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In what has become a bit of a tradition, this year again we celebrate St. Valentine’s by sharing the poster we did for Experyment Science Center. The poster is an invitation for an adults’ evening where, among other attractions, experts try to explain love in scientific terms. This year’s theme included the chemistry of love and how different chemicals are responsible for the emotions that we feel.

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In what has become a trademark for this series we again chose to illustrate a lovely lady but this time we focused on perfume and the love compound and not so much on her science-related look. We chose intense color scale with hot pinks offset by aquas.

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So please enjoy your St. Valentine’s Day tomorrow, whether celebrating it with your loved ones or just doing something fun for yourselves. We are convinced that any holiday is worth celebrating, whether in its spirit or differently – that’s up to you.

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You might remember our previous posts of literary primers by Jennifer Adams with art by Alison Oliver. Or if you don’t, here’s Dracula and here’s the gem of Pride and Prejudice. As we were visiting our friends, Z&A, we spotted on their bookshelf another book from the series: this time a weather primer based on Bronte’s Wuthering Heights. So, of course, we immediately borrowed it (thanks guys!) to share it with you.

This primer introduces weather-related adjectives with rather idyllic scenes from around Wuthering Heights.

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A short introduction.

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The doctor travelling through the mists.

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Sometimes “sunny” is a word you need to teach your child.

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But these days this feels like a more useful description.

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…Aaaaaand puppies.

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One of our latest works, not yet in our hands, is a post-exhibition catalog (always a favorite kind of job) Fête Funèbre. Last week we were approving dust jacket printouts in the printing house and so today we can share teaser photos of the extremely cool hotstamping that they have. We will show you the rest of the catalog – including, well, its interior – once we get our copies but that may be a while yet.

Also, did you know that visiting a printing house can be sort of exciting (if not done too often when it becomes a bother)?

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We’ve been gifted this week with a bit of snow, the pretty kind which covers everything in white glory (before it turns to gray sludge that will occupy the city till April, that is). As snow is only enjoyable for a short time when it first falls, we took the opportunity to bring J to the woods so he could brave the snowdrifts – which he did.

Also, as his obsession with Ikea rats does not seem to diminish, he demanded that we build him a snow rat – which we obediently did. So this week instead of a proper design job, please enjoy our sculptural efforts.

As you well know, these pseudo-lifestyle posts are not what this blog is really about – so no worries – but some weeks you find more creative outlets in building the snowrat than in proper design work and it seemed only appropriate to document that.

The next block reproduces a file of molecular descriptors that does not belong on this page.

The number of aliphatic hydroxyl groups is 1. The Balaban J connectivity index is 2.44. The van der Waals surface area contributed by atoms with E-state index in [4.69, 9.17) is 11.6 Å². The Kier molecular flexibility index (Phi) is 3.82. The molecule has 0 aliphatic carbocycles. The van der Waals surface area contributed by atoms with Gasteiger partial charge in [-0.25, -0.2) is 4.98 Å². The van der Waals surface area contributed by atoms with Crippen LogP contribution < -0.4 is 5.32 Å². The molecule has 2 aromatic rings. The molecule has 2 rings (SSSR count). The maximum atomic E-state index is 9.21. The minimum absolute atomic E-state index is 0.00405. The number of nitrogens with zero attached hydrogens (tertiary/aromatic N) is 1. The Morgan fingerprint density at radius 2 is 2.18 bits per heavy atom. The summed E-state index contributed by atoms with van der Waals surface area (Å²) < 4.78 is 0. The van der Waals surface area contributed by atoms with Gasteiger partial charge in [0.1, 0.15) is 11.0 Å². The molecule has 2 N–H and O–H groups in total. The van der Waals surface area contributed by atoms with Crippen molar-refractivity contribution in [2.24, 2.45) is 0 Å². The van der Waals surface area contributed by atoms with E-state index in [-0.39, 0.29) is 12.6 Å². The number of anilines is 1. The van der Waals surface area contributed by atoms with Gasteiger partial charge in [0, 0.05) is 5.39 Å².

It is one well-pleased, well-fed snowrat.

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As you may or may not remember, we are big fans of the illustrator Emilia Dziubak and her detailed, colored style, which plays with flat design but goes far beyond it. But her book that we’re sharing with you today, Rok w lesie (A Year in the Woods) is even more than we would have any right to expect. It combines pretty much everything that we love in children’s illustration: details, narration, humor and forest animals.

Each spread of the book shows the same woodland scene with the same animals doing things appropriate for every month. You can see not only the changes in the weather and plants but, most importantly, the different activities in which animals are involved. A huge level of detail means that one can return to the book many, many times, each time finding something new and delightful. The things animals do combine the educational aspect with a lot of good humor. And being very much woods-loving people who try to go for a walk there at least every two days, we find the depiction of the woods charming.

Except for the names of the months, most of the book is wordless, which makes it accessible to younger children (ones who will be able to follow the details, though). The last spread has a list of various animals with a character quirk for each so that one can look for those in the book. It’s actually quite fun to browse through the book multiple times, each time focusing on just one animal and their story.

Book cover.

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Spread for January, more appropriate now that we’ve got some snow.

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April and December

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The introduction to individual animals.

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And now for some highlights from the lady fox’s story of love and family:

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Featuring the cutest baby foxes.

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And the badger’s story of eating and sleeping.

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